than") TSpec B if and only if

     (1) both the token bucket depth and rate for TSpec A are greater
     than or equal to those of TSpec B,

     (2) the minimum policed unit m is at least as small for TSpec A as
     it is for TSpec B, and

     (3) the maximum packet size M is at least as large for TSpec A as
     it is for TSpec B.

   A merged TSpec may be calculated over a set of TSpecs by taking the
   largest token bucket rate, largest bucket size, smallest minimal
   policed unit, and largest  maximum packet size across all members of
   the set.  This use of the word "merging" is similar to that in the
   RSVP protocol; a merged TSpec is one that is adequate to describe the
   traffic from any one of a number of flows.

   The sum of n controlled-load service TSpecs is used when computing
   the TSpec for a shared reservation of n flows. It is computed by

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     - The minimum across all TSpecs of the minimum policed unit
     parameter m.

     - The maximum across all TSpecs of the maximum packet size
     parameter M.

     - The sum across all TSpecs of the token bucket rate parameter r.

     - The sum across all TSpecs of the token bucket size parameter b.

   The perfect minimum of two TSpecs is defined as a TSpec which would
   view as compliant any traffic flow that complied with both of the
   original TSpecs, but would reject any flow that was non-compliant
   with at least one of the original TSpecs. This perfect minimum can be
   computed only when the two original TSpecs are ordered, in the sense
   described above.

   A definition for computing the minimum of two unordered TSpecs is:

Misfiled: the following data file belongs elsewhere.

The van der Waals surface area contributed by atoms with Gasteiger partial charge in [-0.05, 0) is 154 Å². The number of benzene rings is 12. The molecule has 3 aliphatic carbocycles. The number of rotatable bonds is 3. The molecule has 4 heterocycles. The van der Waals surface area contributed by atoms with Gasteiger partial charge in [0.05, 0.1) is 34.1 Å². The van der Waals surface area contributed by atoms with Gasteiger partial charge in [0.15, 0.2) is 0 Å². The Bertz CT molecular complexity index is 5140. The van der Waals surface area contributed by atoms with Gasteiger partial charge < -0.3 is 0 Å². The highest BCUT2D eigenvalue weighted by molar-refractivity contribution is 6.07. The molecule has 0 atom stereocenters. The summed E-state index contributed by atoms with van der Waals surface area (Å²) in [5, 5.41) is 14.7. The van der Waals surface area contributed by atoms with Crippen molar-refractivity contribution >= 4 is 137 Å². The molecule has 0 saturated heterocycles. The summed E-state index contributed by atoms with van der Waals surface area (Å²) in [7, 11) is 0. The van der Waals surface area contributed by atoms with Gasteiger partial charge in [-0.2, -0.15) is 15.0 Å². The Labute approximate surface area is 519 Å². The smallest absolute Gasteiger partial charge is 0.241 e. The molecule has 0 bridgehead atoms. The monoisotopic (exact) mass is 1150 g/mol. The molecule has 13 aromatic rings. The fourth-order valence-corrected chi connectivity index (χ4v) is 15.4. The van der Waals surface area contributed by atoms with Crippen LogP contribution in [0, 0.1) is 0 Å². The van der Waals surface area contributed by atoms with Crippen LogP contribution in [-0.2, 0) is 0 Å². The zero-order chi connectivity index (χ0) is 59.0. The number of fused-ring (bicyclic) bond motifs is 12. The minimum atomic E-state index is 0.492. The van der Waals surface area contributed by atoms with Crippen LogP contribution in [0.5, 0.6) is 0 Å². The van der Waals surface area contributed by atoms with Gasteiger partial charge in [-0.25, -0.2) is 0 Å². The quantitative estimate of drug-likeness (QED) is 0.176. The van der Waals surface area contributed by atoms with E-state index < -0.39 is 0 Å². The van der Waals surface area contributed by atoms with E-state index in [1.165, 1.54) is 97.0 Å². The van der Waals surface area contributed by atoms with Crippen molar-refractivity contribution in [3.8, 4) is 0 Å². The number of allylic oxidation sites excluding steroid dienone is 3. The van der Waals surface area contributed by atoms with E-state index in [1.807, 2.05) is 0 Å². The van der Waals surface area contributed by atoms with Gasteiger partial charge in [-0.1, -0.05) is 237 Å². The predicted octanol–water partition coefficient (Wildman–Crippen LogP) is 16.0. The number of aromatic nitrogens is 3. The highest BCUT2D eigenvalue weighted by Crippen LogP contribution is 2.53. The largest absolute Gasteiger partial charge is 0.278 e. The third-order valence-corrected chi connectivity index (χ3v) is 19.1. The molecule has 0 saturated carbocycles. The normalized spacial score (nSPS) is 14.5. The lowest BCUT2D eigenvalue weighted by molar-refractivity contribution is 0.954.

- The minimum of the minimum policed units m.

     - The maximum of the maximum packet sizes M.

     - The minimum of the token bucket rates r.

     - The maximum of the token bucket sizes b.

      NOTE: The proper definition the minimum TSpec function is a topic
      of current discussion. The definition above is provisional and
      subject to change.

9. Guidelines for Implementors

   this service specification is that network elements deliver a level
   of service closely approximating best-effort service under unloaded
   conditions. As with best-effort service under these conditions, it is
   not required that every single packet must be successfully delivered
   with zero queueing delay. Network elements providing controlled-load
   service are permitted to oversubscribe the available resources to
   some extent, in the sense that the bandwidth and buffer requirements

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   indicated by summing the TSpec token buckets of all controlled-load
   flows may exceed the maximum capabilities of the network element.
   However, this oversubscription may only be done in cases where the
   element is quite sure that actual utilization is far less than the
   sum of the token buckets would suggest. The most conservative
   approach, rejection of new flows whenever the addition of their
   traffic would cause the sums of the token buckets to exceed the
   capacity of the network element, may be appropriate in other

   Specific issues related to this subject are discussed in the
   "Evaluation Criteria" and "Examples of Implementation" sections

   INTERACTION WITH BEST-EFFORT TRAFFIC: Implementors of this service
   should clearly understand that in certain circumstances (routers
   acting as the "split points" of a multicast distribution tree
   supporting a shared reservation) large numbers of a flow's packets
   may fail the TSpec conformance test *as a matter of normal
   operation*.  According to the requirements of Section 7, these
   packets should be forwarded on a best-effort basis if resources

   If the network element's best-effort queueing algorithm does not
   distinguish between these packets and elastic best-effort traffic
   integrated services framework does not currently address this issue.
   However, several possible solutions to the problem are known [RED,
   xFQ].  Network elements supporting the controlled load service should
   implement some mechanism in their best-effort queueing path to
   discriminate between classes of best-effort traffic and provide
   elastic traffic with protection from inelastic best-effort flows.

   Two basic approaches are available to meet this requirement. The
   network element can maintain separate resource allocations for
   different classes of best-effort traffic, so that no one class will
   excessively dominate the loaded best-effort mix. Alternatively, an